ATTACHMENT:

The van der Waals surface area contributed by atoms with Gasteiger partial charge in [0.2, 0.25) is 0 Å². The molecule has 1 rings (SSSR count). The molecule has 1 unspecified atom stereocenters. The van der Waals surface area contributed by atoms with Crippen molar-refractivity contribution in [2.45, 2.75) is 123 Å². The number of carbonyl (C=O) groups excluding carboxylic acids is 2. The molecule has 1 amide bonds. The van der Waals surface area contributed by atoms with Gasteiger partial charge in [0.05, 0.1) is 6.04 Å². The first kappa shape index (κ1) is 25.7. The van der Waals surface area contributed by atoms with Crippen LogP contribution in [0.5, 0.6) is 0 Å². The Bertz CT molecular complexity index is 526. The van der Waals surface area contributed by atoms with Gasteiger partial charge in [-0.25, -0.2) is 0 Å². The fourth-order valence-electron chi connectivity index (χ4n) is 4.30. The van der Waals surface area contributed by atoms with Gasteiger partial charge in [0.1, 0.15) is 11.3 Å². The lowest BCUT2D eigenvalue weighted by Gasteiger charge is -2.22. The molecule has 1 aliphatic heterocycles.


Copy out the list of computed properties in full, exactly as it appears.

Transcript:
The van der Waals surface area contributed by atoms with Gasteiger partial charge in [0.2, 0.25) is 0 Å². The molecule has 1 rings (SSSR count). The molecule has 1 unspecified atom stereocenters. The van der Waals surface area contributed by atoms with Crippen molar-refractivity contribution in [2.45, 2.75) is 123 Å². The number of carbonyl (C=O) groups excluding carboxylic acids is 2. The molecule has 1 amide bonds. The van der Waals surface area contributed by atoms with Gasteiger partial charge in [0.05, 0.1) is 6.04 Å². The first kappa shape index (κ1) is 25.7. The van der Waals surface area contributed by atoms with Crippen LogP contribution in [0.5, 0.6) is 0 Å². The Bertz CT molecular complexity index is 526. The van der Waals surface area contributed by atoms with Gasteiger partial charge in [-0.25, -0.2) is 0 Å². The fourth-order valence-electron chi connectivity index (χ4n) is 4.30. The van der Waals surface area contributed by atoms with Gasteiger partial charge in [0.1, 0.15) is 11.3 Å². The lowest BCUT2D eigenvalue weighted by Gasteiger charge is -2.22. The molecule has 1 aliphatic heterocycles.